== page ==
red light, runners, police
ST. PETERSBURG, Florida -- There is often little forgiveness when Florida drivers get caught by red light cameras. But when the drivers are police officers, a double-standard sometimes applies.
Through a series of records requests to nearly two dozen agencies, the 10 Investigates found at least four gave no discipline or warnings to law enforcement officers that were caught running red lights -- even if there was no emergency.
In St. Petersburg, the city adopted a policy in 2012 that instructed police officers reviewing red light camera violations to pull fellow officers' violations aside.
The department investigates each incident to see if the officer was on an emergency call. St. Pete, like every other agency in the region, immediately dismisses any possible red light camera violation for officers on emergency calls.
But unlike civilian drivers -- who face $158 tickets for a red light camera violation -- St. Petersburg officers who had no excuse for running the light typically face only a warning. Multiple violations could result in progressive discipline.
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St. Petersburg updated its policy in 2013 to make off-duty officers pay red light camera fines, but on-duty officers who get caught by red light cameras still avoid paying anything.
No such policy exists at most other local agencies. At the Tampa Police Department, the Hillsborough County Sheriff's Office, Polk County Sheriff's Office, Sarasota County Sheriff's Office, and Pinellas County Sheriff's Office, officers are responsible for any fine assessed while they are behind the wheel.
"Just because you're a law enforcement officer doesn't mean you should be treated certainly any better," said Pinellas County Sheriff Bob Guiltieri, a staunch red light camera opponent.
"We're always trying to benchmark ourselves against Tampa," said St. Petersburg Councilman Wengay Newton. "In Tampa, everyone pays. Nobody is above the law."
St. Petersburg's police chief, Chuck Harmon, retired Monday and interim chief David DeKay said he wasn't yet ready to comment on the policy.
But the city's new mayor was.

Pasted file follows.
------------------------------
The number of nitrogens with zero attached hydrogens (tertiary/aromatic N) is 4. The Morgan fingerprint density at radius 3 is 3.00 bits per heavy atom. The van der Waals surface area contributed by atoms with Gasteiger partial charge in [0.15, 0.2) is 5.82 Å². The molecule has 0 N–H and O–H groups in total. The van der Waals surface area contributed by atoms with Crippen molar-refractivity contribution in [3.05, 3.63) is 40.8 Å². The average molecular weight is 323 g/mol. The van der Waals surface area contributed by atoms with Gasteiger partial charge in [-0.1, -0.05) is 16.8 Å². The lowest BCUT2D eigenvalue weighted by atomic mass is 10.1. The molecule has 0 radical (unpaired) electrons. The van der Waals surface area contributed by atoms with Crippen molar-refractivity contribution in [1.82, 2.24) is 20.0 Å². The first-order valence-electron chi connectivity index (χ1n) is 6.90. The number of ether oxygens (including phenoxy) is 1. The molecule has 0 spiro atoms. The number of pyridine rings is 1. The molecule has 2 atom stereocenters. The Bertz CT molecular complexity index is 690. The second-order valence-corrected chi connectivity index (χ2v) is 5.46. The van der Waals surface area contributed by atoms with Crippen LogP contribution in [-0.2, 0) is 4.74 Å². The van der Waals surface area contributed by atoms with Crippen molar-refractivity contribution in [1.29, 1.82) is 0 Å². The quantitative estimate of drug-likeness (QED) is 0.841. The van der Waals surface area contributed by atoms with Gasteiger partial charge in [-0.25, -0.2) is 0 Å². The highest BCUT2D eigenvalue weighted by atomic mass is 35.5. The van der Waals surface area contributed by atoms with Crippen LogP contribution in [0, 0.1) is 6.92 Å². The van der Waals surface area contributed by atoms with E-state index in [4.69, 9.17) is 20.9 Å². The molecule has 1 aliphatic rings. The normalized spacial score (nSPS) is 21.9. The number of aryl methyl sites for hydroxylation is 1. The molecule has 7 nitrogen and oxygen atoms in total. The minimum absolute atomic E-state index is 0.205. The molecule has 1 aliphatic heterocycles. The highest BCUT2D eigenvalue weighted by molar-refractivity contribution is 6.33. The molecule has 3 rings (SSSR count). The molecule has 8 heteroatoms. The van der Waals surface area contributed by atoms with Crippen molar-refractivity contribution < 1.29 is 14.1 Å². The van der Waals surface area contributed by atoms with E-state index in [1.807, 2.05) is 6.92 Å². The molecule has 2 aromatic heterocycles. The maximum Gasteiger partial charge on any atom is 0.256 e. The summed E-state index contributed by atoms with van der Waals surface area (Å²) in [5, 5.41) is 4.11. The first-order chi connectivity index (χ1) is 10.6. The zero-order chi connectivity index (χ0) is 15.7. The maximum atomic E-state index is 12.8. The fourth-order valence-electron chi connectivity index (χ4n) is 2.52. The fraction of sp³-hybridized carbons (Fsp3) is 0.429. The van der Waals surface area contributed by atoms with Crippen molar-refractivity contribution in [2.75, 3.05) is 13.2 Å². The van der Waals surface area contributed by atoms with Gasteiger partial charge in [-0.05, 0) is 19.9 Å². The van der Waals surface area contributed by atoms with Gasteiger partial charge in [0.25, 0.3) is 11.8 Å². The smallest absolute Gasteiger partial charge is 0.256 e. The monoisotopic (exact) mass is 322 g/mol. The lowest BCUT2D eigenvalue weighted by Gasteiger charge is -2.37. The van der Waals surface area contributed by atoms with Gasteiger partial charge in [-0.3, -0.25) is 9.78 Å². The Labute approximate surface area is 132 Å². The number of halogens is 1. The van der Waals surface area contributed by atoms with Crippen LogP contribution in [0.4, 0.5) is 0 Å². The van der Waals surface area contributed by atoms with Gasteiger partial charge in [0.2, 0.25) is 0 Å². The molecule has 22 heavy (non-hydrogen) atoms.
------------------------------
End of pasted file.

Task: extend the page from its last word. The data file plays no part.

"I'm going to want to talk to the chief about this policy," said Mayor Rick Kriseman. "On its face, it would be a concern. So I need to know what's the background if there is a formalized policy...and why is this policy in-place; what's the purpose of it?'
In Manatee County, the sheriff's office recently became the first in the region to adopt a zero tolerance policy on rolling right turns. But records requests led the 10 News Investigators to video of deputies rolling through intersections, all of whom received either no discipline or a warning.
The Port Richey Police Department has no written policy on "free passes" for police officers, but Captain Don Young tells 10 News that officers reviewing the possible citations are told not to cite any emergency vehicle. The agency reported there were no records related to any officers ever receiving any discipline for running red lights in the city.
And in Clearwater, 10 News found not just police officers, but public utility workers, sanitation workers, and fire department employees all running red lights without any fines.
Emails obtained by 10 News reveal the police department was in the habit of telling other department heads when an employee would run a red light. But there were no records of discipline and no records of fines being paid.
"That is not something that's going to continue," said Clearwater City Manager Bill Horne, who said the city has a policy that on-duty employees must pay fines they deserve. "I can't explain to you why that administrative error occurred...but clearly, the policy was there and it wasn't being followed."
Find 10 News Investigator Noah Pransky on Facebook or follow his updates on Twitter. Send your story tips to email@example.com.
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